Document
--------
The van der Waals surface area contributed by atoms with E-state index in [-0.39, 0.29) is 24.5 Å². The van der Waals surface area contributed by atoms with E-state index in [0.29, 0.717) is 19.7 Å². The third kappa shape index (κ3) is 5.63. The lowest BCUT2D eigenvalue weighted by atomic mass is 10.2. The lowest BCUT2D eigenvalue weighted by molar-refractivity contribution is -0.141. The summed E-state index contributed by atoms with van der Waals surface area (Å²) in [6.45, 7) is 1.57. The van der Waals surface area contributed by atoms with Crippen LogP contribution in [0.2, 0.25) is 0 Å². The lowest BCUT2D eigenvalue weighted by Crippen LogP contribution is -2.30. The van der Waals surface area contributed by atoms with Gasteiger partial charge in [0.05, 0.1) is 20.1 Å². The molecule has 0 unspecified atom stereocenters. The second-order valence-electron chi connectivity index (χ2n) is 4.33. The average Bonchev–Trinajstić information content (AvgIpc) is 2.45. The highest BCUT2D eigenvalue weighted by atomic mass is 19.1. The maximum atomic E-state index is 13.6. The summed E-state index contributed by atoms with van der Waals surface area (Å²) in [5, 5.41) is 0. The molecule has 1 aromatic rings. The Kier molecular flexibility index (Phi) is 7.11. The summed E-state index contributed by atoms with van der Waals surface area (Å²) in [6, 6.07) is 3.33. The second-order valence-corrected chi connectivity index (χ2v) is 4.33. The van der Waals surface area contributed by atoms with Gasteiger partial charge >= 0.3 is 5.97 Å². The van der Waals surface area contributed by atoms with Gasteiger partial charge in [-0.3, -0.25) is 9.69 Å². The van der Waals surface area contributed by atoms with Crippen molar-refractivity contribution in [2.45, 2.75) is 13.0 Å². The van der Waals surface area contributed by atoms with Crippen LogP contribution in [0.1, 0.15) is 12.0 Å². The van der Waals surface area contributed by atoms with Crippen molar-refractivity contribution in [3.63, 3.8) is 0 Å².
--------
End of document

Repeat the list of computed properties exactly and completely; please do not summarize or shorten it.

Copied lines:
The van der Waals surface area contributed by atoms with E-state index in [-0.39, 0.29) is 24.5 Å². The van der Waals surface area contributed by atoms with E-state index in [0.29, 0.717) is 19.7 Å². The third kappa shape index (κ3) is 5.63. The lowest BCUT2D eigenvalue weighted by atomic mass is 10.2. The lowest BCUT2D eigenvalue weighted by molar-refractivity contribution is -0.141. The summed E-state index contributed by atoms with van der Waals surface area (Å²) in [6.45, 7) is 1.57. The van der Waals surface area contributed by atoms with Crippen LogP contribution in [0.2, 0.25) is 0 Å². The lowest BCUT2D eigenvalue weighted by Crippen LogP contribution is -2.30. The van der Waals surface area contributed by atoms with Gasteiger partial charge in [0.05, 0.1) is 20.1 Å². The molecule has 0 unspecified atom stereocenters. The second-order valence-electron chi connectivity index (χ2n) is 4.33. The average Bonchev–Trinajstić information content (AvgIpc) is 2.45. The highest BCUT2D eigenvalue weighted by atomic mass is 19.1. The maximum atomic E-state index is 13.6. The summed E-state index contributed by atoms with van der Waals surface area (Å²) in [5, 5.41) is 0. The molecule has 1 aromatic rings. The Kier molecular flexibility index (Phi) is 7.11. The summed E-state index contributed by atoms with van der Waals surface area (Å²) in [6, 6.07) is 3.33. The second-order valence-corrected chi connectivity index (χ2v) is 4.33. The van der Waals surface area contributed by atoms with Gasteiger partial charge >= 0.3 is 5.97 Å². The van der Waals surface area contributed by atoms with Gasteiger partial charge in [-0.3, -0.25) is 9.69 Å². The van der Waals surface area contributed by atoms with Crippen molar-refractivity contribution in [2.45, 2.75) is 13.0 Å². The van der Waals surface area contributed by atoms with Crippen LogP contribution in [0.1, 0.15) is 12.0 Å². The van der Waals surface area contributed by atoms with Crippen molar-refractivity contribution in [3.63, 3.8) is 0 Å².